Grieving First, Then Embracing Hope

By: Sandy Churchill

What do playgrounds, coffee shops, graduations, First Communions, funerals, and birthday parties have in common? For our family, these represent losses or changes during Covid. This year alone, there were funerals we had to attend “virtually,” along with both bridal and baby showers, and several landmark occasions were either postponed or canceled. Like everyone during a legendary pandemic, there have been key celebrations and gateway events—college graduations, First Communions, weddings, and signature birthdays where the days were not carried out with the “normal” in-person joy, hugs, and festivities.

So where do playgrounds and coffee shops come in? As in any economic crisis, places close, businesses cannot stay afloat, and extended restrictions for hours of operation and curbside-everything can sink even a lively shop or eatery despite best efforts and intentions. Our favorite two coffee shops closed recently and they represented far more than coffee and breakfast treats. They were a home away from home for my son and me as we tackled tricky homeschool assignments, tax prep, writing deadlines and various work projects over the years. A smoothie, crazy chai-of-the-month and legendary cranberry shortbread softened the stress and made us feel invincible! This was a community, warm and inviting, somehow empowering us to face the “impossible” frequently during school terms throughout the year. Now closed, it feels like a “death” in many ways, and these losses have cast an Addams-Family cloud over the budding hope that was sustaining us through the winter months during Covid.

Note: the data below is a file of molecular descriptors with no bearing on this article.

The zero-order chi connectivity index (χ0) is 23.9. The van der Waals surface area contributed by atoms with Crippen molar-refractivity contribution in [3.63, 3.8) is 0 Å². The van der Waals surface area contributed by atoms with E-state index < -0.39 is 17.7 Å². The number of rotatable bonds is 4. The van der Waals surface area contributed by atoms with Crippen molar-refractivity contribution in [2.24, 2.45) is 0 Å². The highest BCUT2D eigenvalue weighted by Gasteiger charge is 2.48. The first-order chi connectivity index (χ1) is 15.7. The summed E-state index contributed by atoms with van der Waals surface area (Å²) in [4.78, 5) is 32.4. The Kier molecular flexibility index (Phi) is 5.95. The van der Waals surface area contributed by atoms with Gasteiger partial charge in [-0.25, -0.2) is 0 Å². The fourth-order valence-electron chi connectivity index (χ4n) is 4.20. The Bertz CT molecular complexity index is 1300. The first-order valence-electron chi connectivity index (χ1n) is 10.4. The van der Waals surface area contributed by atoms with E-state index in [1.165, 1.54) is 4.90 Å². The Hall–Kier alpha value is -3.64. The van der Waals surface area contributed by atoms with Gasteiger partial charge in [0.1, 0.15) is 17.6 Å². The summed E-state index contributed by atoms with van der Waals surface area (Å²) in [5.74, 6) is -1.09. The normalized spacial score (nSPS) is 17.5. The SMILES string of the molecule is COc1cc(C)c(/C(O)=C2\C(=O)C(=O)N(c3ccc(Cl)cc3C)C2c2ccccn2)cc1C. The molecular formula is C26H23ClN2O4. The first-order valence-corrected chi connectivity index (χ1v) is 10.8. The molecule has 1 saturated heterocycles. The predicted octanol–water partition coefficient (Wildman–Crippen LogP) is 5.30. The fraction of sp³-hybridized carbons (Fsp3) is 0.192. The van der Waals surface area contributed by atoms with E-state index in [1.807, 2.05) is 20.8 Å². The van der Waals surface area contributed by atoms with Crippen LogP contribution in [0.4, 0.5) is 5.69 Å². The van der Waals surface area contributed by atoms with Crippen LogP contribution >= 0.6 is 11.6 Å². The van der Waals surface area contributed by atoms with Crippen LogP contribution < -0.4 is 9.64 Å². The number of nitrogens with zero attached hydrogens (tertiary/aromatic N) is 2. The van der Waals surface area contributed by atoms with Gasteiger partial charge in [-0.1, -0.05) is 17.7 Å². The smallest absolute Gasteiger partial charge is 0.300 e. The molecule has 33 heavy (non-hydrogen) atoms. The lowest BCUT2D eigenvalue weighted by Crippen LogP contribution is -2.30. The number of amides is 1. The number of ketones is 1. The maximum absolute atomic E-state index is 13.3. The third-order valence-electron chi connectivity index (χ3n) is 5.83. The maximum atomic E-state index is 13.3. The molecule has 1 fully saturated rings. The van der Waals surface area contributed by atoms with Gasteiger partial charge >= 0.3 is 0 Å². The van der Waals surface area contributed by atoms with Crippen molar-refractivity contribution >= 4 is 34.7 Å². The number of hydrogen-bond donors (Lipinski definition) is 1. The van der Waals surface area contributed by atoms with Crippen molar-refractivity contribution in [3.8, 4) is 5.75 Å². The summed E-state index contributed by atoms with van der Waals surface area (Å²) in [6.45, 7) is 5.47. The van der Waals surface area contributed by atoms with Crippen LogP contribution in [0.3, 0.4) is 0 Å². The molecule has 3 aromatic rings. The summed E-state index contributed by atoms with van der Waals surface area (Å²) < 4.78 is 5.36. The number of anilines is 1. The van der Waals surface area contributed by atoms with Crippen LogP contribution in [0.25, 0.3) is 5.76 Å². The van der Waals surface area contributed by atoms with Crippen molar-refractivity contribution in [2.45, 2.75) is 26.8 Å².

For different reasons, our long-time playground was leveled this summer as the town set out to build a new one. Though not due to Covid, this “loss” is one of memories tied to favorite playground equipment all three of my children enjoyed. Despite a new one being constructed, the loss is personal, tangible, and genuine.

A recent chat with a counselor (a hero in my book!) reminded me that we have to grieve loss first, before we can accept change and see hope ahead. No matter the size of the losses—larger ones with sickness and death of relatives and friends—vs. changes in our routines, loss of activities, jobs, favorite restaurants, and such, the losses are real. Sadness and grief need to be felt before we can move on. I didn’t just cry over the losses in birthdays and graduations and showers and kids’ plays, First Communions, and the summer camp I teach. I cried over the playground, the closed coffee shops, and other seemingly-small things. But only after that was I reminded that there might be future places that open after Covid, there is hope ahead with extra celebration, and there is gratitude right here.

My oldest daughter endured her entire pregnancy during Covid and the grief of feeling so separate for safety reasons was palpable. But my beautiful grand-boy is here! He is a miracle! Sweet baby Henry is a smiling bundle of energy and at just four months old, has beamed sunshine over our whole family. Since we couldn’t do the baby shower and Christening in the traditional over-the-top Churchill way, we are optimistic about a joyous first-birthday bash in the fall!

The new playground will hold new memories for our giggling grandbaby, and we can still cherish the memories from the predecessor in conversation and photos.

New coffee shops will emerge and new homeschool haunts are on the horizon, even though we cannot see them yet. A glimmer of joy returns, day by day, like the gentle warm light of spring, softening grief, reminding us of the good yet to come.

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